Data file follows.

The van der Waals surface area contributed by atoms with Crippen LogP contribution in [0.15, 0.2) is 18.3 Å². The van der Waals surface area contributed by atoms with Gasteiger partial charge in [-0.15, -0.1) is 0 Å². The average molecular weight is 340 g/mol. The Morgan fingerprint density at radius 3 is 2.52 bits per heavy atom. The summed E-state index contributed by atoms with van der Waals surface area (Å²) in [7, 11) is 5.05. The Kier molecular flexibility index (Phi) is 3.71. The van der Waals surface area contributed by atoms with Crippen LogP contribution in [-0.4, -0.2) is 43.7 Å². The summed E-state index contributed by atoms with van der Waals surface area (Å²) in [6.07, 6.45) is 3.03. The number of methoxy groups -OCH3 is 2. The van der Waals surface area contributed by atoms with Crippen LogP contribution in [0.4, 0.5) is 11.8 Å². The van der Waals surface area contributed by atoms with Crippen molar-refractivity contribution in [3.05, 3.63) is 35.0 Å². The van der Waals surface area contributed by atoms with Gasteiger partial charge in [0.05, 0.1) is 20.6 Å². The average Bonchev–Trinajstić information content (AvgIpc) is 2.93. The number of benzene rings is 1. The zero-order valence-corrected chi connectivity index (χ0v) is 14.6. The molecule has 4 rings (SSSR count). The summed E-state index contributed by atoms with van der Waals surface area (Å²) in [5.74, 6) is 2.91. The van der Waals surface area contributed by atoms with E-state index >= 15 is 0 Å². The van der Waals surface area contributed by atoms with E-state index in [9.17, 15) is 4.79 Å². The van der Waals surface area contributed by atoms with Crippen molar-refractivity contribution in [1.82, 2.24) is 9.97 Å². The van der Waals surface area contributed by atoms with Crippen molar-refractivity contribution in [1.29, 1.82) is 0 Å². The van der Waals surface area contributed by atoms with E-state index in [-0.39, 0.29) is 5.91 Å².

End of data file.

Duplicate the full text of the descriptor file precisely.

The van der Waals surface area contributed by atoms with Crippen LogP contribution in [0.15, 0.2) is 18.3 Å². The van der Waals surface area contributed by atoms with Gasteiger partial charge in [-0.15, -0.1) is 0 Å². The average molecular weight is 340 g/mol. The Morgan fingerprint density at radius 3 is 2.52 bits per heavy atom. The summed E-state index contributed by atoms with van der Waals surface area (Å²) in [7, 11) is 5.05. The Kier molecular flexibility index (Phi) is 3.71. The van der Waals surface area contributed by atoms with Crippen LogP contribution in [-0.4, -0.2) is 43.7 Å². The summed E-state index contributed by atoms with van der Waals surface area (Å²) in [6.07, 6.45) is 3.03. The number of methoxy groups -OCH3 is 2. The van der Waals surface area contributed by atoms with Crippen LogP contribution in [0.4, 0.5) is 11.8 Å². The van der Waals surface area contributed by atoms with Crippen molar-refractivity contribution in [3.05, 3.63) is 35.0 Å². The van der Waals surface area contributed by atoms with Gasteiger partial charge in [0.05, 0.1) is 20.6 Å². The average Bonchev–Trinajstić information content (AvgIpc) is 2.93. The number of benzene rings is 1. The zero-order valence-corrected chi connectivity index (χ0v) is 14.6. The molecule has 4 rings (SSSR count). The summed E-state index contributed by atoms with van der Waals surface area (Å²) in [5.74, 6) is 2.91. The van der Waals surface area contributed by atoms with E-state index >= 15 is 0 Å². The van der Waals surface area contributed by atoms with E-state index in [9.17, 15) is 4.79 Å². The van der Waals surface area contributed by atoms with Crippen molar-refractivity contribution in [1.82, 2.24) is 9.97 Å². The van der Waals surface area contributed by atoms with Crippen molar-refractivity contribution in [1.29, 1.82) is 0 Å². The van der Waals surface area contributed by atoms with E-state index in [-0.39, 0.29) is 5.91 Å².